• REACTIVE ARTHRITIS: Reactive arthritis, also known as Reiter's syndrome, is a form of arthritis that occurs as a reaction to an infection in another part of the body. It typically involves joint inflammation and can be associated with urogenital or gastrointestinal infections. AS can be a part of reactive arthritis in some cases.

  • UVEITIS: Uveitis is inflammation of the uvea, the middle layer of the eye. It can cause eye redness, pain, and blurred vision. Uveitis is more common in individuals with AS and can occur as an extra-articular manifestation of the disease.

  • CARDIAC COMPLICATIONS: AS is associated with an increased risk of certain cardiac complications, including aortic valve inflammation (aortitis), aortic regurgitation, and conduction abnormalities.

  • OSTEOPOROSIS: Individuals with AS may be at an increased risk of developing osteoporosis, a condition characterised by reduced bone density and an increased risk of fractures.

  • LUNG INVOLVEMENT: AS can affect the lungs in some individuals, leading to conditions such as fibrosis, restrictive lung disease, or inflammation of the lung lining (pleuritis).



A Functional Medicine Approach to Ankylosing Spondylitis (AS)

Our approach to ankylosing spondylitis (AS) focuses on identifying and addressing the underlying factors that contribute to the condition. While individualised treatment is essential in functional medicine, here are some principles that may be considered:

  • IDENTIFYING FOOD SENSITIVIES: Identifying and addressing food sensitivities or intolerances can be important in managing AS symptoms. An elimination diet or food sensitivity testing may be used to identify trigger foods that contribute to inflammation and immune system activation.

  • DIET AND NUTRITION: A nutrient-dense, anti-inflammatory diet is often emphasised in functional medicine. Reducing or eliminating processed foods, sugar, and potentially inflammatory foods may be recommended. Addressing nutrient deficiencies and providing targeted nutritional support may be recommended. Supplements such as omega-3 fatty acids, vitamin D, curcumin, and other anti-inflammatory nutrients may be suggested based on individual needs.

  • GUT HEALTH SUPPORT: We recognise the gut-spondylitis connection and the potential role of gut health in autoimmune conditions like AS. Addressing gut issues such as dysbiosis, leaky gut, or imbalances in gut bacteria can help reduce inflammation and support immune system balance.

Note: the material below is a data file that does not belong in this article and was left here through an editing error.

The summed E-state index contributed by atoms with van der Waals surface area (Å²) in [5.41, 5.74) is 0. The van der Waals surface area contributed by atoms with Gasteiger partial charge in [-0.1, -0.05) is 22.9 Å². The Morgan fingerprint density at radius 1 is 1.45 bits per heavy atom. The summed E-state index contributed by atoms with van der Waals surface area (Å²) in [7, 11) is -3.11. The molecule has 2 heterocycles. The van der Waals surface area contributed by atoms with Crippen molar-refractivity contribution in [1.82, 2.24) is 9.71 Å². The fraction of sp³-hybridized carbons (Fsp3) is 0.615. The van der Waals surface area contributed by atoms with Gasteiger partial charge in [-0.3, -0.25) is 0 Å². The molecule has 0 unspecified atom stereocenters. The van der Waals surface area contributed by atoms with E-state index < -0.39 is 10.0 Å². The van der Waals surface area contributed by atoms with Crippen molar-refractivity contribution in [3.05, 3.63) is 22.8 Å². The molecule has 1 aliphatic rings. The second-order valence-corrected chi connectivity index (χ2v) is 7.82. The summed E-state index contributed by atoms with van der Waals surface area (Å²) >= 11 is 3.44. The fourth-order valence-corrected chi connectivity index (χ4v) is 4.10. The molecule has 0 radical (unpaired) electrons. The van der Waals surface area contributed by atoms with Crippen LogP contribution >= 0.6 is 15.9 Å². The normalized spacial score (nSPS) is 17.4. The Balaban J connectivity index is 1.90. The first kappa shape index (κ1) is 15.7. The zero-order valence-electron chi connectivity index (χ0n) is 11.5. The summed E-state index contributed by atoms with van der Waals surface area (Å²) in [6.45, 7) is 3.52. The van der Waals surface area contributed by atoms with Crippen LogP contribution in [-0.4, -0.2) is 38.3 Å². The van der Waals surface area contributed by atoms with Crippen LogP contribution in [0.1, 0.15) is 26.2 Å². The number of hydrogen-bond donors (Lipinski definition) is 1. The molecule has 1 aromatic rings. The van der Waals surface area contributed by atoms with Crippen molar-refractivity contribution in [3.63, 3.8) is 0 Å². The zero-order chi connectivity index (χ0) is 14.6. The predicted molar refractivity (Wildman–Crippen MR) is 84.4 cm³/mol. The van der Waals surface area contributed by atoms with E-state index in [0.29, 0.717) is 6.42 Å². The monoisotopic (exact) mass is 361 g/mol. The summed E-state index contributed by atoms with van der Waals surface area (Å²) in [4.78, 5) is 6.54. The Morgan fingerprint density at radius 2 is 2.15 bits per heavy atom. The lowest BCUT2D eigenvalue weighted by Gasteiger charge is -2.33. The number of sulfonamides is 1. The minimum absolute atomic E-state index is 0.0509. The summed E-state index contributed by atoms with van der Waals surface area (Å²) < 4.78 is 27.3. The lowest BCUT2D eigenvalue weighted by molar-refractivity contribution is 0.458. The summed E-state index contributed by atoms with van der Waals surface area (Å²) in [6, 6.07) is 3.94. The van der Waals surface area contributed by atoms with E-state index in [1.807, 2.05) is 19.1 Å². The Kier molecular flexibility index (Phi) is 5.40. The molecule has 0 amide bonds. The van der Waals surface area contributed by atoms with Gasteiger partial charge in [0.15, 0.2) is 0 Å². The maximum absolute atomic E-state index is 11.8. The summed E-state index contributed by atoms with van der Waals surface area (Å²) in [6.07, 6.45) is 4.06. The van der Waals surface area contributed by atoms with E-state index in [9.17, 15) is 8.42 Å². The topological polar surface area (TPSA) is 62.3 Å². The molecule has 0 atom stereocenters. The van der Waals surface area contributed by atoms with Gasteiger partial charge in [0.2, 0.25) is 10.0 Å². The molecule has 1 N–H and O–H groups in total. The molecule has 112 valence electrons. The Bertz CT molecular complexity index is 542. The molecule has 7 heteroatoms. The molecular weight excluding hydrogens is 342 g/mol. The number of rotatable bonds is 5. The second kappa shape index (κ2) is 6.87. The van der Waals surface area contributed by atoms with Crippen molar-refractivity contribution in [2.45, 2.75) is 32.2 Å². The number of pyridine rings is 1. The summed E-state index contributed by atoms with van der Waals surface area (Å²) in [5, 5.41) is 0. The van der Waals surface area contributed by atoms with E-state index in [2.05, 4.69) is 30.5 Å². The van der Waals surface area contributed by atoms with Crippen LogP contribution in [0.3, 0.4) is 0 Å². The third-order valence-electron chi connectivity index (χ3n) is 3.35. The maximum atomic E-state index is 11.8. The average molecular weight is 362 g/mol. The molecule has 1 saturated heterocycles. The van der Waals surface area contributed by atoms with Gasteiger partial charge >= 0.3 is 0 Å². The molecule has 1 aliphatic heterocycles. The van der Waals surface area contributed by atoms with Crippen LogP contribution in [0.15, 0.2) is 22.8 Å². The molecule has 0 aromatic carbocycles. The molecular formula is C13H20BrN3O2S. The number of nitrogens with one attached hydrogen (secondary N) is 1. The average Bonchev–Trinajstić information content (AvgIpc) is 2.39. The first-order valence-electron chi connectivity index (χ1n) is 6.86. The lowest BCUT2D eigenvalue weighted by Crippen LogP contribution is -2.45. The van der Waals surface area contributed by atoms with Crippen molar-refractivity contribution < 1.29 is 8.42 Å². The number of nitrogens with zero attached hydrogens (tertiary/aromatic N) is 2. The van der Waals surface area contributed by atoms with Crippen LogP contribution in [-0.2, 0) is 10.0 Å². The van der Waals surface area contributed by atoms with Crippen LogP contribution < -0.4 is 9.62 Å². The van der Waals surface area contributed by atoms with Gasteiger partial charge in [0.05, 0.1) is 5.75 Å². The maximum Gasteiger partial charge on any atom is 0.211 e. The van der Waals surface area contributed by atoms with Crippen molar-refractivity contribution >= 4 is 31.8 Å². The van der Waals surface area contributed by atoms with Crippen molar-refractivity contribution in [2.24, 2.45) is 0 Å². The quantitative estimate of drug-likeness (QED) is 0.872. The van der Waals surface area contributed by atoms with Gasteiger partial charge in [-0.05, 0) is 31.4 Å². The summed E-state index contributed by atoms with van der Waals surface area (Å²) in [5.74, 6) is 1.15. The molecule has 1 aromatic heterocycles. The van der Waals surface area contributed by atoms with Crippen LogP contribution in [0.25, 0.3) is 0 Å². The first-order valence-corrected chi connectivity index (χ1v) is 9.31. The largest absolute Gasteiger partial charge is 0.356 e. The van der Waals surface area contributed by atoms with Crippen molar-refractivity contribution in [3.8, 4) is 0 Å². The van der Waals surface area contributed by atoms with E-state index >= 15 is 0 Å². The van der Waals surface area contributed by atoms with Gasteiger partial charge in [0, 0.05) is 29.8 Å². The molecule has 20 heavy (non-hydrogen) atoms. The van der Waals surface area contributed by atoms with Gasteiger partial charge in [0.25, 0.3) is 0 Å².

• ENVIRONMENTAL TOXINS REDUCTION: We recognise the impact of environmental toxins on overall health and immune function. Reducing exposure to toxins in personal care products, household cleaners, and the environment may be recommended.

  • STRESS MANAGEMENT: Chronic stress can worsen autoimmune conditions. Stress reduction techniques such as mindfulness practices, relaxation exercises, and counseling may be employed to support emotional well-being and reduce stress.

  • EXERCISE AND MOVEMENT: Regular exercise and movement are important in managing AS. We may provide guidance on appropriate exercise routines, stretching exercises, and movement therapies to improve flexibility, strengthen muscles, and support joint health.


  • IMPROVING SLEEP: Prioritising good sleep hygiene and addressing sleep disturbances is important for immune system regulation and overall health.​​

To take a proactive role in managing your health, we encourage you to reach out to our team. We have extensive experience assisting individuals with conditions such as ankylosing spondylitis and are dedicated to helping you improve your symptoms and overall well-being.



 We offer a range of appointments in-person or online. 
You will receive the same service and expertise from us through our virtual, online clinic, just as you would if you visited us at our London clinic.

To discuss how we can assist you, call us on 020 3886 1339, or email us at